A new Israeli study suggests that drinking cow’s milk may not only be good for kids. It may help them grow.

The independent study, conducted by Dr. Tali Sinai from the School of Nutritional Science at Hebrew University’s Faculty of Agriculture, followed kids that drank cow’s milk and those that didn’t.

The kids that drank cow’s milk ended up taller.

According to Dr. Tal Sinai, the study shows “without a doubt” a link between drinking milk and growth.

At times, the difference in height can be dramatic.

In an interview with Yediot Aharonot, Dr. Sinai pointed out that “Some of these children are even 10 centimeters shorter than their parents,” suggesting that they did not reach their full height.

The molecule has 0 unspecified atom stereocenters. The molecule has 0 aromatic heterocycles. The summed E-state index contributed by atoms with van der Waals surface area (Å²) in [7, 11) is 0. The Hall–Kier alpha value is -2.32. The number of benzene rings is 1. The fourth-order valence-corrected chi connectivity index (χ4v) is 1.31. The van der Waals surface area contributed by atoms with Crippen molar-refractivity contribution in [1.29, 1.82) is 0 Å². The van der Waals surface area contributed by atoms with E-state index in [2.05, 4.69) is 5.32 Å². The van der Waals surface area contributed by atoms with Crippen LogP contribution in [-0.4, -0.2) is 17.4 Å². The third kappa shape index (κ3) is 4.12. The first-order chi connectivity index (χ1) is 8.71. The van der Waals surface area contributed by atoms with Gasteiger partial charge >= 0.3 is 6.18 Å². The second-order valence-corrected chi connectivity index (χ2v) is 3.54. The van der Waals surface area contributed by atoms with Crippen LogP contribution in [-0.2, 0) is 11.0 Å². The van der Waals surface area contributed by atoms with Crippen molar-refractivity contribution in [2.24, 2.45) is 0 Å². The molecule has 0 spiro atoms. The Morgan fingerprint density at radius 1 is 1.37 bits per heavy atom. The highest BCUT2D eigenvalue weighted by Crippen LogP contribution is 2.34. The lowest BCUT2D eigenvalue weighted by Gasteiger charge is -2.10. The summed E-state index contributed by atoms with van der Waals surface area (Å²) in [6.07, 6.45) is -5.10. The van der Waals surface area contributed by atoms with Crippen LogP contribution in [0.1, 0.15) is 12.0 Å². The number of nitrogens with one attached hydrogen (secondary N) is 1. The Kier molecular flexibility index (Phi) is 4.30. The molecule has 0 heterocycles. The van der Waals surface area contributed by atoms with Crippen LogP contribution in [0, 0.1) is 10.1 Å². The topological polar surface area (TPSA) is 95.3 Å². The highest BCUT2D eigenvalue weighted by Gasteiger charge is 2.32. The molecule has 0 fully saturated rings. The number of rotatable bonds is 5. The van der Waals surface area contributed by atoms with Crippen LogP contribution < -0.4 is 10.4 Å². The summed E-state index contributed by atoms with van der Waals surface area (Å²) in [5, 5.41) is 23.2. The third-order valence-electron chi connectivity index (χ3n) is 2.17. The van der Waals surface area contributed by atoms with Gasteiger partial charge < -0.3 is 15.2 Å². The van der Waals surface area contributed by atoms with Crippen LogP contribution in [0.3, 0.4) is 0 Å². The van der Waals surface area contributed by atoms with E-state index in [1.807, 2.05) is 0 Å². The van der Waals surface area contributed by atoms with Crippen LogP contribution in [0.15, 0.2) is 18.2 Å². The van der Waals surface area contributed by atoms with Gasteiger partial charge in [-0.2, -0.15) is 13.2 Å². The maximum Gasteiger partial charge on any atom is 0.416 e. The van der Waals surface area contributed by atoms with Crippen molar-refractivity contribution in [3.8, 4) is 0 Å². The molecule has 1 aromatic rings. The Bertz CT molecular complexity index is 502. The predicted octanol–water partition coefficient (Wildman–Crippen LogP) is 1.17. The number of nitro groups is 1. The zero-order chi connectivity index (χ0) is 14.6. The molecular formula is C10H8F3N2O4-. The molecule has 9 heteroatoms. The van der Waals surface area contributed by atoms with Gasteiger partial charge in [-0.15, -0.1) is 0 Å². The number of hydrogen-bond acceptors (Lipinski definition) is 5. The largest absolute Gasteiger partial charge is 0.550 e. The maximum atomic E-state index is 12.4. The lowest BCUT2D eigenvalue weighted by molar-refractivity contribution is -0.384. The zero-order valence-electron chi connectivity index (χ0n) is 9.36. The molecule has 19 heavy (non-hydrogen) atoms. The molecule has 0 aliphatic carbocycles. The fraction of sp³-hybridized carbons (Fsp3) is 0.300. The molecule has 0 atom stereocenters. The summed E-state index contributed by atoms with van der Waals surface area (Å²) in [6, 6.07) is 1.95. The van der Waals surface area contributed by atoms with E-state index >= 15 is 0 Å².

According to Dr. Sinai the difference may be due to the fact that milk provides high-quality protein and nutrition for a growing child.

“Milk is a source of energy, of high-quality biological protein, of vital fatty acids, of vitamins and of minerals, which are all concentrated in one type of food. Children who don’t consume milk must find a way to make up the nutritional deprivations in order to prevent growth problems,” he said.

With the growing tendency in Israel and around the world to cut out animal products from the diet both for the environment and for personal health, the study showing that cow’s milk may be advantageous for kids, is sure to stir up some controversy especially among the growing anti-milk crowd.

In fact, while Sinai’s study seems to promote milk drinking, many experts say that kids need good nutrition, not milk, which is unnecessary after weaning.

“Do kids really need milk? No, of course they don’t,”Amy Lanou, a professor of nutrition at the University of North Carolina at Asheville told Live Science when asked recently if kids should be drinking milk at all.

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